We were as happy as we were poor, or as poor as we were happy--phrase it to suit yourself. Claude Frere and Carl Boulanger--these are the names of those boys; dear, dear fellows, and the sunniest spirits that ever laughed at poverty and had a noble good time in all weathers.

'At last we ran hard aground in a Breton village, and an artist as poor as ourselves took us in and literally saved us from starving--Francois Millet--'

'What! the great Francois Millet?'

'Great? He wasn't any greater than we were, then. He hadn't any fame, even in his own village; and he was so poor that he hadn't anything to feed us on but turnips, and even the turnips failed us sometimes. We four became fast friends, doting friends, inseparables. We painted away together with all our might, piling up stock, piling up stock, but very seldom getting rid of any of it. We had lovely times together; but, O my soul! how we were pinched now and then!

'For a little over two years this went on. At last, one day, Claude said:

'"Boys, we've come to the end. Do you understand that?--absolutely to the end. Everybody has struck--there's a league formed against us. I've been all around the village and it's just as I tell you. They refuse to credit us for another centime until all the odds and ends are paid up."

'This struck us as cold. Every face was blank with dismay. We realised that our circumstances were desperate, now. There was a long silence. Finally, Millet said with a sigh:

'"Nothing occurs to me--nothing. Suggest something, lads."

'There was no response, unless a mournful silence may be called a response. Carl got up, and walked nervously up and down a while, then said:

'"It's a shame! Look at these canvases: stacks and stacks of as good pictures as anybody in Europe paints--I don't care who he is. Yes, and plenty of lounging strangers have said the same--or nearly that, anyway."

'"But didn't buy," Millet said.

'"No matter, they said it; and it's true, too. Look at your 'Angelus' there! Will anybody tell me--"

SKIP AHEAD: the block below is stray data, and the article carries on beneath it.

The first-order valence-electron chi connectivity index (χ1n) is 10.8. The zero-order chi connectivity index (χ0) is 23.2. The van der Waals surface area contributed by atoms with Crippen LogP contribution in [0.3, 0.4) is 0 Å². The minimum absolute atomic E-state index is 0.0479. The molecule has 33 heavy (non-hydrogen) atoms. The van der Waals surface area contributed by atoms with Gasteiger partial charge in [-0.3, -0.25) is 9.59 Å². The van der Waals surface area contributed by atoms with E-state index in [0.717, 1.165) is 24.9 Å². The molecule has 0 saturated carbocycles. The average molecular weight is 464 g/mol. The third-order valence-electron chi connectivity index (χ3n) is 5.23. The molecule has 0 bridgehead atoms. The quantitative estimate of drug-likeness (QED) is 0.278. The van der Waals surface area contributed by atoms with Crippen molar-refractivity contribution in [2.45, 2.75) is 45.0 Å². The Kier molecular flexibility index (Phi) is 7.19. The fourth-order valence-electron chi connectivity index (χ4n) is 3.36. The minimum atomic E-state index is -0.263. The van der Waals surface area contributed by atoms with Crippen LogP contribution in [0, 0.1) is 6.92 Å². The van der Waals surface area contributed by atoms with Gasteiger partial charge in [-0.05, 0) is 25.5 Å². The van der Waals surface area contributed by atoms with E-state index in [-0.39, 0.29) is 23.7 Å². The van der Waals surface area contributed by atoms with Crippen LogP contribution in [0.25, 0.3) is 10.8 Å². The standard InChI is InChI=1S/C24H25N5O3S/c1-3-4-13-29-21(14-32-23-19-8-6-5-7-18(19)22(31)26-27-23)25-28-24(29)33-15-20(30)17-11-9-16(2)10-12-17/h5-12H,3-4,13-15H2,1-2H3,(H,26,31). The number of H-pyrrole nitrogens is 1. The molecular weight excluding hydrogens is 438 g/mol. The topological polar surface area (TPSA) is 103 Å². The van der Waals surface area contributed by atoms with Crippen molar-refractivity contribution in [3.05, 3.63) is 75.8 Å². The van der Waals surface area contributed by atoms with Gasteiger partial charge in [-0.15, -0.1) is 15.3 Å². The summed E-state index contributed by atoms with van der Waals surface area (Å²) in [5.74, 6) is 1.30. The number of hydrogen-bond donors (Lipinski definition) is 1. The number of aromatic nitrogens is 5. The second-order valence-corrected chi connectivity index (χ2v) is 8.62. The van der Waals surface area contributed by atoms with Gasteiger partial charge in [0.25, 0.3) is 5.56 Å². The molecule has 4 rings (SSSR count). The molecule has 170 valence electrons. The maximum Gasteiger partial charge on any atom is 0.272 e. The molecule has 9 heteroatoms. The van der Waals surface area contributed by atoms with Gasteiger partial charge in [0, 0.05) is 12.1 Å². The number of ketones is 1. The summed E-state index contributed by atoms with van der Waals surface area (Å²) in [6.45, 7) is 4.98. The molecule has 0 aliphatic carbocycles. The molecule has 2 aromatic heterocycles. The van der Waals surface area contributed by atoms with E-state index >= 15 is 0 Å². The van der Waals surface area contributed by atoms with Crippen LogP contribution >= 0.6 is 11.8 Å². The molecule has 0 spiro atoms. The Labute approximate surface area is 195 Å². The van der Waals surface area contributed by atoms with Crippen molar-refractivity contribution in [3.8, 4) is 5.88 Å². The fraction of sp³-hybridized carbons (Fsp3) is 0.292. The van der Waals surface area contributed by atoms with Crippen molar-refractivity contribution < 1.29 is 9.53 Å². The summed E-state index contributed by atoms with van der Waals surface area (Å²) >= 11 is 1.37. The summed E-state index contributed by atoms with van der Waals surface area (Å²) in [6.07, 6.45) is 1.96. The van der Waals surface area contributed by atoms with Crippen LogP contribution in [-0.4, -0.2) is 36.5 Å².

'"Pah, Carl--My 'Angelus!' I was offered five francs for it."

'"When?"

'"Who offered it?"

'"Where is he?"

'"Why didn't you take it?"

'"Come--don't all speak at once. I thought he would give more--I was sure of it--he looked it--so I asked him eight."

'"Well--and then?"

'"He said he would call again."

'"Thunder and lightning! Why, Francois--"

'"Oh, I know--I know! It was a mistake, and I was a fool. Boys, I meant for the best; you'll grant me that, and I--"

'"Why, certainly, we know that, bless your dear heart; but don't you be a fool again."

'"I? I wish somebody would come along and offer us a cabbage for it-- you'd see!"

'"A cabbage! Oh, don't name it--it makes my mouth water. Talk of things less trying."

'"Boys," said Carl, "do these pictures lack merit? Answer me that."

'"No!"

'"Aren't they of very great and high merit? Answer me that."

'"Yes."

'"Of such great and high merit that, if an illustrious name were attached to them they would sell at splendid prices. Isn't it so?"

'"Certainly it is. Nobody doubts that."

'"But--I'm not joking--isn't it so?"

'"Why, of course it's so--and we are not joking. But what of it. What of it? How does that concern us?"

'"In this way, comrades--we'll attach an illustrious name to them!"

'The lively conversation stopped. The faces were turned inquiringly upon Carl. What sort of riddle might this be? Where was an illustrious name to be borrowed? And who was to borrow it?

'Carl sat down, and said:

'"Now, I have a perfectly serious thing to propose. I think it is the only way to keep us out of the almshouse, and I believe it to be a perfectly sure way. I base this opinion upon certain multitudinous and long-established facts in human history. I believe my project will make us all rich."

'"Rich! You've lost your mind."

'"No, I haven't."

'"Yes, you have--you've lost your mind. What do you call rich?"

'"A hundred thousand francs apiece."

'"He has lost his mind.

The Man that Corrupted Hadleyburg and other Stories Page 60

Mark Twain

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